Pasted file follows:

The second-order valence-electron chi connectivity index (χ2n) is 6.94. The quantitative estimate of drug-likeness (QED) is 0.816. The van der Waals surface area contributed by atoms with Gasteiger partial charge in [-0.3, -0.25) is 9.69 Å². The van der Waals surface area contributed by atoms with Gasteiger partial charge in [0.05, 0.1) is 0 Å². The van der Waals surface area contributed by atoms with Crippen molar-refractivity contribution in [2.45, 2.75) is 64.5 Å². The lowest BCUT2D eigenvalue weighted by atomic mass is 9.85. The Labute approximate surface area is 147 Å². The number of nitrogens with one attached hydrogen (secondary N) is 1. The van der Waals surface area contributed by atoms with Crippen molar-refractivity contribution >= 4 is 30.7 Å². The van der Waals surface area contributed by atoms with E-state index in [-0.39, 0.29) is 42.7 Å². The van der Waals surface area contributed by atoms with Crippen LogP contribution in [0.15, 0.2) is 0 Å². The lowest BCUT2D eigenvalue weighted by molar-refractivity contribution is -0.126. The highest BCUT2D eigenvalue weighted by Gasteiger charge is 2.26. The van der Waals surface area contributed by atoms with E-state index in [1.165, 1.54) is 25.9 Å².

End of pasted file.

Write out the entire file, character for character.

The second-order valence-electron chi connectivity index (χ2n) is 6.94. The quantitative estimate of drug-likeness (QED) is 0.816. The van der Waals surface area contributed by atoms with Gasteiger partial charge in [-0.3, -0.25) is 9.69 Å². The van der Waals surface area contributed by atoms with Gasteiger partial charge in [0.05, 0.1) is 0 Å². The van der Waals surface area contributed by atoms with Crippen molar-refractivity contribution in [2.45, 2.75) is 64.5 Å². The lowest BCUT2D eigenvalue weighted by atomic mass is 9.85. The Labute approximate surface area is 147 Å². The number of nitrogens with one attached hydrogen (secondary N) is 1. The van der Waals surface area contributed by atoms with Crippen molar-refractivity contribution >= 4 is 30.7 Å². The van der Waals surface area contributed by atoms with E-state index in [-0.39, 0.29) is 42.7 Å². The van der Waals surface area contributed by atoms with Crippen LogP contribution in [0.15, 0.2) is 0 Å². The lowest BCUT2D eigenvalue weighted by molar-refractivity contribution is -0.126. The highest BCUT2D eigenvalue weighted by Gasteiger charge is 2.26. The van der Waals surface area contributed by atoms with E-state index in [1.165, 1.54) is 25.9 Å².